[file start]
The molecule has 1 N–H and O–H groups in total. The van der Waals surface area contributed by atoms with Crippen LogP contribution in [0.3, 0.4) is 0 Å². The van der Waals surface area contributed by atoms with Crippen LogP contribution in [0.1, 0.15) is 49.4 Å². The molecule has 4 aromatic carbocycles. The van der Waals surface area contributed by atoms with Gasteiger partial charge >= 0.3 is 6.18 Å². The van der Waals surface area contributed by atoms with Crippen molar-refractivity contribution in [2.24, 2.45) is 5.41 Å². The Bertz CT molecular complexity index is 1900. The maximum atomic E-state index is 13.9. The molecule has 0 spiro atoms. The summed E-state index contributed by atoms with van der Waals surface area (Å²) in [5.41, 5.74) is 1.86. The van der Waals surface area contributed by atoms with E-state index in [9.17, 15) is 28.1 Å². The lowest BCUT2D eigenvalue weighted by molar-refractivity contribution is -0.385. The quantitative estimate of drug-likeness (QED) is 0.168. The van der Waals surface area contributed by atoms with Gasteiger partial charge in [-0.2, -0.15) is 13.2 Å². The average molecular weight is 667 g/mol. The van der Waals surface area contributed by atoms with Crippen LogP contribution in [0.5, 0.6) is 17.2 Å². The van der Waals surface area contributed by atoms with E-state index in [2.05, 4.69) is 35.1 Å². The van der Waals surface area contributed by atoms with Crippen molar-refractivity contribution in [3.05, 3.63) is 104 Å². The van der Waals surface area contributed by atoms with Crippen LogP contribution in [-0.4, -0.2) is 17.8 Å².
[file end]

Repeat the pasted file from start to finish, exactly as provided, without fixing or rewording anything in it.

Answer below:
The molecule has 1 N–H and O–H groups in total. The van der Waals surface area contributed by atoms with Crippen LogP contribution in [0.3, 0.4) is 0 Å². The van der Waals surface area contributed by atoms with Crippen LogP contribution in [0.1, 0.15) is 49.4 Å². The molecule has 4 aromatic carbocycles. The van der Waals surface area contributed by atoms with Gasteiger partial charge >= 0.3 is 6.18 Å². The van der Waals surface area contributed by atoms with Crippen molar-refractivity contribution in [2.24, 2.45) is 5.41 Å². The Bertz CT molecular complexity index is 1900. The maximum atomic E-state index is 13.9. The molecule has 0 spiro atoms. The summed E-state index contributed by atoms with van der Waals surface area (Å²) in [5.41, 5.74) is 1.86. The van der Waals surface area contributed by atoms with E-state index in [9.17, 15) is 28.1 Å². The lowest BCUT2D eigenvalue weighted by molar-refractivity contribution is -0.385. The quantitative estimate of drug-likeness (QED) is 0.168. The van der Waals surface area contributed by atoms with Gasteiger partial charge in [-0.2, -0.15) is 13.2 Å². The average molecular weight is 667 g/mol. The van der Waals surface area contributed by atoms with Crippen LogP contribution in [0.5, 0.6) is 17.2 Å². The van der Waals surface area contributed by atoms with E-state index in [2.05, 4.69) is 35.1 Å². The van der Waals surface area contributed by atoms with Crippen molar-refractivity contribution in [3.05, 3.63) is 104 Å². The van der Waals surface area contributed by atoms with Crippen LogP contribution in [-0.4, -0.2) is 17.8 Å².